Danielle Jablanski is an OT Cybersecurity Strategist at Nozomi Networks; Nonresident Fellow, Atlantic Council Digital Forensic Research Lab and at the Industrial Security Conference 13-15 November you can hear an interesting keynote presentation with Danielle on a Cross-Sector Methodology for Ranking OT Cyber Scenarios and Critical Entities.
Danielle will discuss the limitations in current standards for prioritization across critical infrastructure cybersecurity, focusing on operational technology (OT), and outlines a methodology for prioritizing scenarios and entities across sectors and local, state, and federal jurisdictions.
Before the conference you can read an intriguing interview with Danielle here.
What is your background? And how do you work with industrial security on a daily basis?
I began my career as a policy analyst researching the impacts of emerging technologies on nuclear weapons doctrine and use. I was particularly interested in the supply chain, attack surface, and communications components of nuclear weapons command and control. That led to an interest in learning ethical hacking, and then a move into cybersecurity for energy and power technology as a consultant.
At Nozomi Networks I work with diverse stakeholders every day to understand the safety, availability, and reliability needs of operational technology and industrial control systems, and how to apply what we know about attack surface management and risk mitigation to the industrial or cyber-physical industries. On any given day I assist security practitioners, business leaders, government officials, SCADA technicians, IT experts, security researchers and more.
What do you see as the biggest opportunities and challenges in connection with cyber- and industrial security?
I think the biggest opportunity today is the ability to raise the baseline level of cybersecurity across OT/ICS networks in multiple sectors. We understand what is most at risk and how those systems, equipment, processes, and people are targeted. Focusing on crown jewel analysis, defensible architectures, and vulnerability management, a rising tide can actually raise all of the boats.
Despite the growing maturity of security programs in OT/ICS, the nuanced deployments, architectures, multi-vendor ecosystems, patchwork of security software solutions, multiple local, federal, and international standards and regulations, etc. has created a vortex of complexity for organizations. With limited time and resources, it is increasingly challenging to plan ahead and strategically execute programs.
When looking forward just 5-10 years, what do you think will be different within security?
I think OT and ICS will become less bespoke, and the community of stakeholders – technical, business oriented, responsible government bodies, insurance providers, etc. – will coordinate efforts to decrease the challenge of complexity we see today. This is a crucial first step for what I think will also happen, which is the ability to prioritize issues and efforts more thoroughly in the future.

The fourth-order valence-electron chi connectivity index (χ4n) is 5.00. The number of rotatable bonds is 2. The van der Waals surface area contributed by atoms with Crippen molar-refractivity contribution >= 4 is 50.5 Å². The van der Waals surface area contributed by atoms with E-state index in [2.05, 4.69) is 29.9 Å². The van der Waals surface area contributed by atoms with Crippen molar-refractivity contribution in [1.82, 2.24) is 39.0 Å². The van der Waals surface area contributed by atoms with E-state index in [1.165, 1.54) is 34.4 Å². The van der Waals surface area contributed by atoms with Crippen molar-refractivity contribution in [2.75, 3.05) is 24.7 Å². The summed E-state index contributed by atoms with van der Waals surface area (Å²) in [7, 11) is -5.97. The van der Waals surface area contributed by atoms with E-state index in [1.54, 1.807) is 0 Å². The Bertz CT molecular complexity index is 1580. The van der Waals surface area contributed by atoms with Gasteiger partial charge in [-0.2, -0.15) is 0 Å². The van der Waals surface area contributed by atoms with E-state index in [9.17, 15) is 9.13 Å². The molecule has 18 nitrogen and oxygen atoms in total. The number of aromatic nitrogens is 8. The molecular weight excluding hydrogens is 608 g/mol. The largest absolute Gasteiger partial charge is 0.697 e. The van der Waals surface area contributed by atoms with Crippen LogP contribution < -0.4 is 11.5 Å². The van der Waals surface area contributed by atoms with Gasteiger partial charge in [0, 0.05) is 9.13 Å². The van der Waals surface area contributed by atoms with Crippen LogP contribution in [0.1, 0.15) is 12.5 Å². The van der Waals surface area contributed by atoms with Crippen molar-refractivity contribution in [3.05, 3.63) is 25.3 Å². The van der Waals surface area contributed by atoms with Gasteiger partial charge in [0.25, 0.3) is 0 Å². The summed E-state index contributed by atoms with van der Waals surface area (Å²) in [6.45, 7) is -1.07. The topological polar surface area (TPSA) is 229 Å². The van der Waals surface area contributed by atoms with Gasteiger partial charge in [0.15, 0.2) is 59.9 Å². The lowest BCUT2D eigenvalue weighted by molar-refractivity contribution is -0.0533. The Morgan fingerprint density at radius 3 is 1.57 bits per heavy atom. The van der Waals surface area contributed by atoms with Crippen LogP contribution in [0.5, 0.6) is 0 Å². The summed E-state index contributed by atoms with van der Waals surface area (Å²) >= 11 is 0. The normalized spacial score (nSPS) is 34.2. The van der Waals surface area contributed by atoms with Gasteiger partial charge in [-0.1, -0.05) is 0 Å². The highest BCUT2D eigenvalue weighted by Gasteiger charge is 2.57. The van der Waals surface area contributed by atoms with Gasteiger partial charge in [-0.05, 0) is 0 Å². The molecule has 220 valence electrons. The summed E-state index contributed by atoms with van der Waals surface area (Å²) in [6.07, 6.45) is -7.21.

I believe the interoperability of systems, security by design efforts and certified products from vendors, harmonization of security best practices, standards, and government regulations will begin to align toward a more dedicated and determined path forward in terms of measurable security outcomes.
From your point of view, how do you think we get more diversity in the industry?
It is vital to continue to be inclusive of multidisciplinary backgrounds, and to encourage technical and business-oriented talent to dive into additional areas of expertise that interest them and can benefit from their skill sets. Many organizations look to recruit talent and expertise while they have the ability to train and educate existing passionate and capable individuals within their company.
We also need to embed OT and ICS education deeper into academic programs, starting from grade school to community college and apprenticeship opportunities to longer term degree programs where SCADA and cyber-physical connectivity is relevant in computer science, engineering, and vice versa.
What are your own expectations for the conference? And which keynotes are you looking forward to hearing?
I am most eager to listen and learn from an international audience, and to see how my colleagues and friends respond to these questions as well. I am looking forward to the disaster response session as well as the practical FAT/SAT session. Also the surprise keynote has my attention!
What will your keynote be about, and which learnings are you hoping the participants take with them?
My research covers why OT is so different from IT and how those hurdles translate into regulation. The number of systems deployed and their potential configurations, programming languages, protocols, etc. results in incongruent attack surfaces, making defensible architectures that much more important.
I also developed a methodology for prioritizing critical infrastructure entities and scenarios. The methodology has 2 key purposes: first, to help asset owners choose and prioritize the right OT scenario to prepare for and run TTX on, and second, to provide a standardized priority score, which can be used by government and industry stakeholders to compare entities, locations, facilities, or sites within any jurisdiction (by geography, sector, regulatory body, etc.).
Do you want to hear more about xx from Danielle Jablanski?
At the Industrial Securitry Conference 13-15 November you can hear a fascinating keynote presentation from Danielle on critical Infrastructure Cybersecurity Prioritization. She will present a Cross-Sector Methodology for Ranking OT Cyber Scenarios and Critical Entities which has 2 key purposes. Find Danielle’s Keynote presentation in the program.